Copper River Record 2015
By Hazel Underwood
“This...is life. This is tasting the pain, the sweat, the raw intense beauty of life. Living as a wild human, in the dirt and the stars. I love it. I hate it. It's wonderful. It's hard. But it's beyond amazing."
Words can hardly convey the vast depth of the experiences I had on my semester in the Baja peninsula with the National Outdoor Leadership School, but that paragraph begins to. It was November when I wrote that; I had just climbed out of a kayak in the harbor of Santa Rosalia on the Baja Peninsula alongside my eight expedition mates. Draped in well-worn clothes and colorful sarongs, with salt-caked skin and hair approaching dreadlock status, we Gringo children must have been quite a sight to the local Mexicans in that town. We dragged our fleet of kayaks up onto the cracked concrete and wandered into town in search of Nutella and chances to experiment with our broken Spanish.
How did I get here? Months before as I filled out the application, I looked out at the gray Alaskan spring and found it difficult to imagine myself in an adventure like that. Being accepted to the school felt akin to signing up for bungee jumping. But at the same time, it was much more than that- I knew that this opportunity was more like a doorway, and, waiting for me on the other side, was a fresh and unique perspective on this life. I was right.
However, adequately explaining to everyone exactly what I had gotten myself into proved to be a challenge. Those who knew about the school were excited and ready to share stories and advice. Those who didn’t listened eagerly, but I am not sure I explained it well enough for them to truly understand. The phrase “sailing in Baja” conjured up images of bikinis and margaritas - when in reality there were no margaritas, and instead green tea in Nalgene bottles.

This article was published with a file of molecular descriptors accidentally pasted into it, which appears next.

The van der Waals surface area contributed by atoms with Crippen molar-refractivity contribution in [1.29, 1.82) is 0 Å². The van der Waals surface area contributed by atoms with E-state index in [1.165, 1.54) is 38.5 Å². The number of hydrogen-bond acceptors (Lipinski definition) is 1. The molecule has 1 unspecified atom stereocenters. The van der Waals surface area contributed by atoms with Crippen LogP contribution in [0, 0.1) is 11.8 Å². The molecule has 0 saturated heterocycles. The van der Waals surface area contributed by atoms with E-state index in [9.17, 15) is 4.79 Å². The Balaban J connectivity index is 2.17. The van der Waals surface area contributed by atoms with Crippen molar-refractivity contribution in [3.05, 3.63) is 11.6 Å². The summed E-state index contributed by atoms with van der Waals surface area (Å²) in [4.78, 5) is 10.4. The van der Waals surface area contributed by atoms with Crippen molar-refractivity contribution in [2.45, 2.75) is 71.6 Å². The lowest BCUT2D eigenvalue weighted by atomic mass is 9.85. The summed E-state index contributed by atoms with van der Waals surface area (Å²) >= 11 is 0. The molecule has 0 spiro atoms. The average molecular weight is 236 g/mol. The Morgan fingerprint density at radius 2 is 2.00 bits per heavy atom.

This quote the National Outdoor Leadership School’s website sums up their philosophy on experiential outdoor education: “ We believe positive, ethical leaders change the world. Founded in 1965, NOLS takes students of all ages on remote wilderness expeditions and teaches them technical outdoor skills, leadership, and environmental ethics. What NOLS teaches cannot be learned in a traditional classroom or on a city street. It takes practice to learn skills and time to develop leadership....We believe living in untouched places like our classrooms will teach students responsibility for all that surrounds us.” Growing up in Alaska has given me eighteen beautiful years in the beautiful outdoors. Thanks to friends, family, and WISE, I have had all sorts of unique experiences in the wilderness. But other members of my expedition were not so lucky. For some of them, the semester was their first time ever sleeping under the stars. By the end of the trip, we had all transformed into tough, tan adventurers who now felt uncomfortable under an actual roof.
Looking back on my experience with the National Outdoor Leadership School, I can only encourage every young person to consider taking part in it. It is a perfect way to begin a college career - yes, I actually earned sixteen college credits as I sat on a beach and counted hermit crabs. The school is generous with financial aid, and runs expeditions all over the world - India, Alaska, Africa, Australia, New Zealand, Mexico, Chile. Learn to kayak in wild rivers or on the ocean; become a salty sailor fluent in nautical jargon; scale the cliffs of your dreams; and so much more. But honestly, the technical skills taught paled in comparison to the interpersonal and worldly skills that we experienced firsthand. You don’t truly know someone until you have camped, cooked, hiked, swam, and worked with them for eighty uninterrupted days. And thus are born some of the strongest relationships you’ll ever know, as well as the ability to swallow your pride and jump headfirst into new experiences, no matter how strange or daunting they may seem.
At the casual graduation ceremony, held on a torchlit stone patio, my instructors told us that we would spend the rest of our lives thinking about what we had done; that we wouldn’t realize the greatest lessons until months, even years, later. Every day I’m finding this to be more and more accurate. I could go anywhere from here.
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Who We Are
WISEfriends are several writers connected with Wrangell Institute for Science and Environment, a nonprofit organization located in Alaska's Copper River Valley. Most of these articles originally appeared in our local newspaper, the Copper River Record.
Wrangell Institute for Science & Environment
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